Be it Neeta Ambani’s bejewelled Abu Jani-Sandeep Khosla salwar kameez that’s worth lakhs or modest cotton printed one, this Indian wardrobe staple has come a long way. It’s 2021, and by now, the humble attire has blurred the boundaries of class, caste and religion in India.
The salwar kameez now stands for other things: Practicality and comfort, tradition, and aesthetics. It has widely replaced other Indian garments as the preferred choice. Even surpassing the sari, which is now generally reserved by the younger generation for festivities, weddings and more formal events.
The word salwar comes from the Persian word shalwar and kameez is derived from the Arabic words qamis or qameez
In recent times, royals like Kate Middleton, Duchess of Cambridge and political ambassadors like Sophie Trudeau chose to wear salwar kameez during their trips to India. It is this immense popularity enjoyed by this ancient style, that has contributed to the popular belief that salwar kameez is a traditional Indian outfit. However, it is hardly Indian in its origin.
“The word ‘salwar’ has been used to describe loose fitted trousers fastened by drawstrings at the waist in Turkey, Persia and the Arab world. The word ‘kameez’ is originally Arabic and is used to describe a shirt of usually varied lengths,” write researchers Monisha Kumar and Amita Walia in their paper Elucidation of Indian Salwaar Kameez. Thus, it is widely believed that the origin of salwar kameez is either Persian or Arab.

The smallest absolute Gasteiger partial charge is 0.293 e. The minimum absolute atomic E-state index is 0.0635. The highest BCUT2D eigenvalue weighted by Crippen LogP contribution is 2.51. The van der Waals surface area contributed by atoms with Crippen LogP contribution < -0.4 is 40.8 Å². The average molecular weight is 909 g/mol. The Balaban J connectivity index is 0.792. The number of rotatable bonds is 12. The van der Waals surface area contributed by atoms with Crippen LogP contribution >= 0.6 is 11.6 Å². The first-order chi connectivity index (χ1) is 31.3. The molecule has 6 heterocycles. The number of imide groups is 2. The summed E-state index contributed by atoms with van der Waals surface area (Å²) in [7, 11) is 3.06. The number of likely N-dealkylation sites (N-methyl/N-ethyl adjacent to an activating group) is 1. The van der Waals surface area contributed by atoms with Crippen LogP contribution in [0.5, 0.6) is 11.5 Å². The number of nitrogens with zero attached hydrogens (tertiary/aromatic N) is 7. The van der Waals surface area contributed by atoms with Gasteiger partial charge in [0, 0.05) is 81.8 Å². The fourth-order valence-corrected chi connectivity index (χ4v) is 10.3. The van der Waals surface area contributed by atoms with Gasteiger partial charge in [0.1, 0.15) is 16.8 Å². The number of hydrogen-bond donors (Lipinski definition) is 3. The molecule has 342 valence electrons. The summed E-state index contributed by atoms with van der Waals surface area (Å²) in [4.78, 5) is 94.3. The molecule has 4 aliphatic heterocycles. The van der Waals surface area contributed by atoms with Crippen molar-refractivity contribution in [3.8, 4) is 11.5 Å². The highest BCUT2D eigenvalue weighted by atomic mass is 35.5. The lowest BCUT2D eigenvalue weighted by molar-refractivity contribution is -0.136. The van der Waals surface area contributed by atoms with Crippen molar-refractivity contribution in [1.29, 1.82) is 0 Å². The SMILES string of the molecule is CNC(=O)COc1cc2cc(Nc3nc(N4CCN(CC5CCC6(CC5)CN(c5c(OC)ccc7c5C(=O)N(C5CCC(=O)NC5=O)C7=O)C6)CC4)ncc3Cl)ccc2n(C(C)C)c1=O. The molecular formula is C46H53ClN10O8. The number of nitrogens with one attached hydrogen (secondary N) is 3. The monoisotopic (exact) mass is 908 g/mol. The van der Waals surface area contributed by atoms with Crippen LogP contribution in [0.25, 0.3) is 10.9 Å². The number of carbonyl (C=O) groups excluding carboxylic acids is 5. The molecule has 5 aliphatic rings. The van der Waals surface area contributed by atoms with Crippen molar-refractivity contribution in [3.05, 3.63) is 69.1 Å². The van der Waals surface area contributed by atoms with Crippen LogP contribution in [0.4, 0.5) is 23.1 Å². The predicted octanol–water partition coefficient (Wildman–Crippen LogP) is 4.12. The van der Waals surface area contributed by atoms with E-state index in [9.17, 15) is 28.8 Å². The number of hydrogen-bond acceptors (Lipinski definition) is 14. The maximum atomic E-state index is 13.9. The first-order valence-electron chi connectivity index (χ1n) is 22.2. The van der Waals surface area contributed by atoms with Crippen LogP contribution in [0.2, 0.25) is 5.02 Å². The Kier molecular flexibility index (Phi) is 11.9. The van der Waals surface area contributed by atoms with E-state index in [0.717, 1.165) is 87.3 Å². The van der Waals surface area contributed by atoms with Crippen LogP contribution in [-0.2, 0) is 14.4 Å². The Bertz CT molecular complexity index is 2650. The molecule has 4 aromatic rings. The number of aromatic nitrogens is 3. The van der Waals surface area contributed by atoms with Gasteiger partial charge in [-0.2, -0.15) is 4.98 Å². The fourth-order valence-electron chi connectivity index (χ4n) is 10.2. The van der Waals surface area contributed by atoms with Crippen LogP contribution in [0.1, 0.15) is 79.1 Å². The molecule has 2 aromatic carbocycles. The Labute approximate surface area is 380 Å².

But in India, this cool garment was brought in by the Mughals around the 16th century, at the peak of their empire. As it was the most popular piece of clothing for men and women in Mughal courts, it soon made its way into the common man’s wardrobe. Indian form of dressing, at the time, majorly comprised draped clothing: Sari and dhoti are some of the remnants of what people wore that have survived the test of time.
At first, the majority of Muslim women wore salwar kameez, but soon the style rippled and influenced Hindu women too. Perhaps because of its practicality and comfort. And, Hindu men began adorning kurta (a form of kameez) and dhoti.
As the former Mughal garment became a part of India’s wardrobe, ideas of chastity and virtue that were associated with clothing in Islamic culture also seeped in and were boosted further when the British arrived.
According to fashion historian Toolika Gupta, women in India didn’t cover their upper bodies due to the hot climate. In Bengal, there was no concept of a blouse underneath the sari. It’s the British who subjected Victorian sensibilities to Indian women that the English word ‘blouse’ even became a part of the Indian vocabulary.
In Bengal, there was no concept of a blouse underneath the sari
As the ideas of clothing and respect in society got more intertwined, salwar kameez became a preferred choice of clothing for Indian women. Whether you owe it to its ease of wearing, practicality or modesty, it’s rare to find an Indian woman’s wardrobe sans this.
Multiple designers have contributed to maintaining its relevance in 2021, evolved it and made it worth wearing at an event or as everyday wear. And, brands like Anokhi, Anita Dongre’s Grassroots, among others are even making it a part of green wardrobes to accommodate the sensibilities of a new generation.